Stop shooting ‘game’ birds on Natural Resources Wales land
Natural Resources Wales (NRW) has launched a public consultation about whether shooting on its land should be allowed to continue. The consultation is the culmination of months of deliberation by NRW as well as a Call for Evidence in 2017. The League Against Cruel Sports is calling for an end to shooting on NRW land and we want as many of our supporters as possible to respond to the consultation, which closes on 25 April 2018. You can find all the details here.
The League is working jointly with Animal Aid and PETA UK on this issue.
The NRW’s proposals are:
- Continue to use firearms to manage the damage caused by wild animals on the land it manages where this is essential for the Sustainable Management of Natural Resources
- Consider all applications for permission to enter onto its land to control wild animals affecting their neighbours land
- Consider leasing land for pheasant rearing and shooting and wildfowling where it doesn’t negatively impact on the sustainable management of the areas
While the League welcomes the consultation as an opportunity to highlight the many problems with the shooting industry, it is disappointing that animal welfare barely features, despite the consultation paper’s introduction saying that ‘The review is being undertaken … following concerns from stakeholders about animal welfare of pheasants on our land’. It seems odd to have a consultation on the impact of birds being shot without considering the fact that being shot is not really good for their welfare. These birds - hundreds of thousands of them - are factory farmed then released purely so they can be shot. Many will suffer and die before they even get to the killing grounds, while huge numbers will be shot from the skies then then be dumped unceremoniously in a ditch by an industry focussed purely on profit.
Animal welfare is central to any discussion on shooting, yet Natural Resources Wales (NRW) has missed an opportunity to make animal welfare central to the consultation paper and process, despite significant and ongoing concerns expressed by the League and others about the welfare of game birds as well as the conduct of hunts in Wales. There is no legal requirement on game bird breeders to follow the Code of Practice on game bird welfare and there are no regular welfare inspections of game bird rearing facilities carried out by animal health inspectors, so NRW simply cannot guarantee that the birds used in shoots on land it owns have been reared humanely. Animal Aid have conducted two undercover investigations on NRW land used for . On both visits, they found practices that had led to the game birds suffering. In June 2017, for example, an Animal Aid investigator saw an estimated 35-40 young pheasants, dead on the ground inside a release pen.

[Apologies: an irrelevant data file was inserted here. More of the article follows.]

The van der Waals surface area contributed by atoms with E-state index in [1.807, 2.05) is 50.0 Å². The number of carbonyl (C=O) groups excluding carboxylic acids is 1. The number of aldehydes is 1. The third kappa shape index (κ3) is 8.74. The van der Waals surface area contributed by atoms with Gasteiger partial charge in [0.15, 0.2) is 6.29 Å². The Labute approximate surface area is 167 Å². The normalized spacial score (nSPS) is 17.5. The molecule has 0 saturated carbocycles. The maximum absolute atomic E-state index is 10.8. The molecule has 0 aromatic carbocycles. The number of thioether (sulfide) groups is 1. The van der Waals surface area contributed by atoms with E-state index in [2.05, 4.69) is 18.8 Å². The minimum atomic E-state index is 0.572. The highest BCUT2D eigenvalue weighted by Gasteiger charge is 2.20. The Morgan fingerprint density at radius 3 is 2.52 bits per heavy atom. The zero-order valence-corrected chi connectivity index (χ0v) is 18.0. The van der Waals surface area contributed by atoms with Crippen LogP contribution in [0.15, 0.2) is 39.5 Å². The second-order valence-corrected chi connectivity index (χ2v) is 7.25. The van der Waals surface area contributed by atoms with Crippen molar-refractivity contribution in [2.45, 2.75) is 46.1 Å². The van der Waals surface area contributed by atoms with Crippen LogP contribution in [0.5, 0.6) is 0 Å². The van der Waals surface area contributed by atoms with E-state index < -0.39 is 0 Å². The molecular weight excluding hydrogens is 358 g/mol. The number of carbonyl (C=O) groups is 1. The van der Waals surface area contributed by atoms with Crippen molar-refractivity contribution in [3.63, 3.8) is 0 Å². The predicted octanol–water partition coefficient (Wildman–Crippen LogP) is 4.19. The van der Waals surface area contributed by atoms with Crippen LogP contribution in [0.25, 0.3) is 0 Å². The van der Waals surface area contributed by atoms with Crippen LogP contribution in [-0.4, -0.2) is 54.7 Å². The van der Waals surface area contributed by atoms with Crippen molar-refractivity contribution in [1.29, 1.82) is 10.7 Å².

Thousands of non-native, factory-farmed are released onto NRW land each year, which has an overall negative impact on the natural environment. Released game birds compete with indigenous woodland species for resources, affecting threatened wildlife such as songbirds and butterflies. Toxic lead shot additionally pollutes waterways and causes increased levels of sickness, death and reproductive failure in birds of prey, such as red kites.
The League also opposes the plans to continue granting access to hunts to carry out so-called fox control on land neighbouring NRW land. The poor conduct record of some , for example allowing hounds to be out of control and to stray onto public highways, needs to be given due consideration in the decision to continue to allow them access to public land which exists to be enjoyed safely by all.
Wildlife tourism or clay pigeon / target shooting are being presented to NRW as viable options to bring increased economic and social benefits to the national forestry estate and surrounding communities, with clay pigeon and target shooting already accounting for a significant proportion of the overall shooting industry. On the other hand, the licences issued to to operate on NRW land generate just £6,000 per year for the public purse.
It’s time for an end to the shooting of game birds on NRW land, so make sure NRW know your views by 25 April 2018: naturalresources.wales/ShootingReviewConsultation?lang=en